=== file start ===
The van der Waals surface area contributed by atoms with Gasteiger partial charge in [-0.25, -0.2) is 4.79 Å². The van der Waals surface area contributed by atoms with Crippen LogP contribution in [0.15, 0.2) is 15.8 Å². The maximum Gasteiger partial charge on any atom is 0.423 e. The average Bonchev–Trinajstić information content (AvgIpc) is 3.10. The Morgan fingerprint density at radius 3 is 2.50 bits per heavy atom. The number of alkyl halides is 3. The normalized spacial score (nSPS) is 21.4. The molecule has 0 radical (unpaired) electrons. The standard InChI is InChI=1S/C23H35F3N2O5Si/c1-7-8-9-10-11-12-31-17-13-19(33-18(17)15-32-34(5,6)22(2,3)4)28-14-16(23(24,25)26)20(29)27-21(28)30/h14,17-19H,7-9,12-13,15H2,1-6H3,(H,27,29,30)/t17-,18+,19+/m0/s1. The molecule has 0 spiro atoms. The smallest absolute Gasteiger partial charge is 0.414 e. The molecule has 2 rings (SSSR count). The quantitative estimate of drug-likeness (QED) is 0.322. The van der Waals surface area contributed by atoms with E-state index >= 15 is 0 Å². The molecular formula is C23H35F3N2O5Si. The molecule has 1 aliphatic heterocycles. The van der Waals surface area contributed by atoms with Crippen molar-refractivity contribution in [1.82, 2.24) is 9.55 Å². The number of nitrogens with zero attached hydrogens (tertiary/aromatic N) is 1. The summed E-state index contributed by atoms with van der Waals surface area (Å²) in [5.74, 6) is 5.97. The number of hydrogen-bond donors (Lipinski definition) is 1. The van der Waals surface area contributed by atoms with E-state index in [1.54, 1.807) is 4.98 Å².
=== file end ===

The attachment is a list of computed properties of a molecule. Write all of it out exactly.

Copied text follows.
The van der Waals surface area contributed by atoms with Gasteiger partial charge in [-0.25, -0.2) is 4.79 Å². The van der Waals surface area contributed by atoms with Crippen LogP contribution in [0.15, 0.2) is 15.8 Å². The maximum Gasteiger partial charge on any atom is 0.423 e. The average Bonchev–Trinajstić information content (AvgIpc) is 3.10. The Morgan fingerprint density at radius 3 is 2.50 bits per heavy atom. The number of alkyl halides is 3. The normalized spacial score (nSPS) is 21.4. The molecule has 0 radical (unpaired) electrons. The standard InChI is InChI=1S/C23H35F3N2O5Si/c1-7-8-9-10-11-12-31-17-13-19(33-18(17)15-32-34(5,6)22(2,3)4)28-14-16(23(24,25)26)20(29)27-21(28)30/h14,17-19H,7-9,12-13,15H2,1-6H3,(H,27,29,30)/t17-,18+,19+/m0/s1. The molecule has 0 spiro atoms. The smallest absolute Gasteiger partial charge is 0.414 e. The molecule has 2 rings (SSSR count). The quantitative estimate of drug-likeness (QED) is 0.322. The van der Waals surface area contributed by atoms with E-state index >= 15 is 0 Å². The molecular formula is C23H35F3N2O5Si. The molecule has 1 aliphatic heterocycles. The van der Waals surface area contributed by atoms with Crippen molar-refractivity contribution in [1.82, 2.24) is 9.55 Å². The number of nitrogens with zero attached hydrogens (tertiary/aromatic N) is 1. The summed E-state index contributed by atoms with van der Waals surface area (Å²) in [5.74, 6) is 5.97. The number of hydrogen-bond donors (Lipinski definition) is 1. The van der Waals surface area contributed by atoms with E-state index in [1.54, 1.807) is 4.98 Å².